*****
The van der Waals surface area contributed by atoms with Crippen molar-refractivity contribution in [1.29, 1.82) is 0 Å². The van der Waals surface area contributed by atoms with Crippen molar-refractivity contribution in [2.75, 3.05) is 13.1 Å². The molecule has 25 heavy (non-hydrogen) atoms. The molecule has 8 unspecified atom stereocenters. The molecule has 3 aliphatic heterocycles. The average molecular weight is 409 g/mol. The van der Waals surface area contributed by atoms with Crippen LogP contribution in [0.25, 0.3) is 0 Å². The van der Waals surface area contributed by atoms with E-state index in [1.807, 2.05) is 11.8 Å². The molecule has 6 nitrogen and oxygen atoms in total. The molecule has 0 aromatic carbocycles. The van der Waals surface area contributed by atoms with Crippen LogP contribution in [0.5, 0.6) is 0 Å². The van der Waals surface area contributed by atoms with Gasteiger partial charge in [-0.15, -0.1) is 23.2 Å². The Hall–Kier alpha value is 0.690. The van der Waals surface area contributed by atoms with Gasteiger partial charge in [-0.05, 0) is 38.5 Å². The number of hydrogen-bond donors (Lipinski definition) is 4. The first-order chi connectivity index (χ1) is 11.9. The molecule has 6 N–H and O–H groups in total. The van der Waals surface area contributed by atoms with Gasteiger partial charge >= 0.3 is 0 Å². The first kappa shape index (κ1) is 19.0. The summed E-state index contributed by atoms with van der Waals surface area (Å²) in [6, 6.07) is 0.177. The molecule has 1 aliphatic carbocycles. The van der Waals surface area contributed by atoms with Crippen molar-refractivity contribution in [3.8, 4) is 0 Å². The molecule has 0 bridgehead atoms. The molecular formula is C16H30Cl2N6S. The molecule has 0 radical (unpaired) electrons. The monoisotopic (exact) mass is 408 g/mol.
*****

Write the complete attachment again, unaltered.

The van der Waals surface area contributed by atoms with Crippen molar-refractivity contribution in [1.29, 1.82) is 0 Å². The van der Waals surface area contributed by atoms with Crippen molar-refractivity contribution in [2.75, 3.05) is 13.1 Å². The molecule has 25 heavy (non-hydrogen) atoms. The molecule has 8 unspecified atom stereocenters. The molecule has 3 aliphatic heterocycles. The average molecular weight is 409 g/mol. The van der Waals surface area contributed by atoms with Crippen LogP contribution in [0.25, 0.3) is 0 Å². The van der Waals surface area contributed by atoms with E-state index in [1.807, 2.05) is 11.8 Å². The molecule has 6 nitrogen and oxygen atoms in total. The molecule has 0 aromatic carbocycles. The van der Waals surface area contributed by atoms with Crippen LogP contribution in [0.5, 0.6) is 0 Å². The van der Waals surface area contributed by atoms with Gasteiger partial charge in [-0.15, -0.1) is 23.2 Å². The Hall–Kier alpha value is 0.690. The van der Waals surface area contributed by atoms with Gasteiger partial charge in [-0.05, 0) is 38.5 Å². The number of hydrogen-bond donors (Lipinski definition) is 4. The first-order chi connectivity index (χ1) is 11.9. The molecule has 6 N–H and O–H groups in total. The van der Waals surface area contributed by atoms with Gasteiger partial charge >= 0.3 is 0 Å². The first kappa shape index (κ1) is 19.0. The summed E-state index contributed by atoms with van der Waals surface area (Å²) in [6, 6.07) is 0.177. The molecule has 1 aliphatic carbocycles. The van der Waals surface area contributed by atoms with Crippen molar-refractivity contribution in [3.8, 4) is 0 Å². The molecule has 0 bridgehead atoms. The molecular formula is C16H30Cl2N6S. The molecule has 0 radical (unpaired) electrons. The monoisotopic (exact) mass is 408 g/mol.